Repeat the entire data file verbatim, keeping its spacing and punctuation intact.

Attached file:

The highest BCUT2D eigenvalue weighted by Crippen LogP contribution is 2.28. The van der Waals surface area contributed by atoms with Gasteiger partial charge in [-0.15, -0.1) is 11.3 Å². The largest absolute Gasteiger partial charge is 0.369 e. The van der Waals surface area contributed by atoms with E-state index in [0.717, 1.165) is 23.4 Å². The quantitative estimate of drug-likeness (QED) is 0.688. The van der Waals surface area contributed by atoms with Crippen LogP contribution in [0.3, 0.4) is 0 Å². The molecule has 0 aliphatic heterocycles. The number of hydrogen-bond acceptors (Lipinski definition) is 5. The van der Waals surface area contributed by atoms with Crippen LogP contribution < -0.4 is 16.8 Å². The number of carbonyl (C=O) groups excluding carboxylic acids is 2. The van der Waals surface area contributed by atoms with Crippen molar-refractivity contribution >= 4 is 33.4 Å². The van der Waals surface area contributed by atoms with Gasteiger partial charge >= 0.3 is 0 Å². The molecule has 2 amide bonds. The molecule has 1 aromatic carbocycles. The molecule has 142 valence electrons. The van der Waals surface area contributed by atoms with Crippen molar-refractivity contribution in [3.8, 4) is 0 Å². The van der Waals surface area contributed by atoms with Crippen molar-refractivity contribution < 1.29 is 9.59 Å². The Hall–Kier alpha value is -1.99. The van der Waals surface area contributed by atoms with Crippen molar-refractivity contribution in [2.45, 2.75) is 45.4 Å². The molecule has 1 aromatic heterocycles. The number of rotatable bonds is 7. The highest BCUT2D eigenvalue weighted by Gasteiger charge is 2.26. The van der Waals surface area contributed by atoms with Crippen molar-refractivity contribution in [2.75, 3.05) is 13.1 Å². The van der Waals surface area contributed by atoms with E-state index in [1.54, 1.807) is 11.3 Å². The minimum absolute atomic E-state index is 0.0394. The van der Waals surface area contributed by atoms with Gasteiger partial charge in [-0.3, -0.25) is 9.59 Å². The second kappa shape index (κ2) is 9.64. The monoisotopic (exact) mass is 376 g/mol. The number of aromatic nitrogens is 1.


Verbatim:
The highest BCUT2D eigenvalue weighted by Crippen LogP contribution is 2.28. The van der Waals surface area contributed by atoms with Gasteiger partial charge in [-0.15, -0.1) is 11.3 Å². The largest absolute Gasteiger partial charge is 0.369 e. The van der Waals surface area contributed by atoms with E-state index in [0.717, 1.165) is 23.4 Å². The quantitative estimate of drug-likeness (QED) is 0.688. The van der Waals surface area contributed by atoms with Crippen LogP contribution in [0.3, 0.4) is 0 Å². The molecule has 0 aliphatic heterocycles. The number of hydrogen-bond acceptors (Lipinski definition) is 5. The van der Waals surface area contributed by atoms with Crippen LogP contribution < -0.4 is 16.8 Å². The number of carbonyl (C=O) groups excluding carboxylic acids is 2. The van der Waals surface area contributed by atoms with Crippen molar-refractivity contribution >= 4 is 33.4 Å². The van der Waals surface area contributed by atoms with Gasteiger partial charge >= 0.3 is 0 Å². The molecule has 2 amide bonds. The molecule has 1 aromatic carbocycles. The molecule has 142 valence electrons. The van der Waals surface area contributed by atoms with Crippen molar-refractivity contribution in [3.8, 4) is 0 Å². The van der Waals surface area contributed by atoms with Crippen molar-refractivity contribution < 1.29 is 9.59 Å². The Hall–Kier alpha value is -1.99. The van der Waals surface area contributed by atoms with Crippen molar-refractivity contribution in [2.45, 2.75) is 45.4 Å². The molecule has 1 aromatic heterocycles. The number of rotatable bonds is 7. The highest BCUT2D eigenvalue weighted by Gasteiger charge is 2.26. The van der Waals surface area contributed by atoms with Crippen molar-refractivity contribution in [2.75, 3.05) is 13.1 Å². The van der Waals surface area contributed by atoms with E-state index in [1.54, 1.807) is 11.3 Å². The minimum absolute atomic E-state index is 0.0394. The van der Waals surface area contributed by atoms with Gasteiger partial charge in [-0.3, -0.25) is 9.59 Å². The second kappa shape index (κ2) is 9.64. The monoisotopic (exact) mass is 376 g/mol. The number of aromatic nitrogens is 1.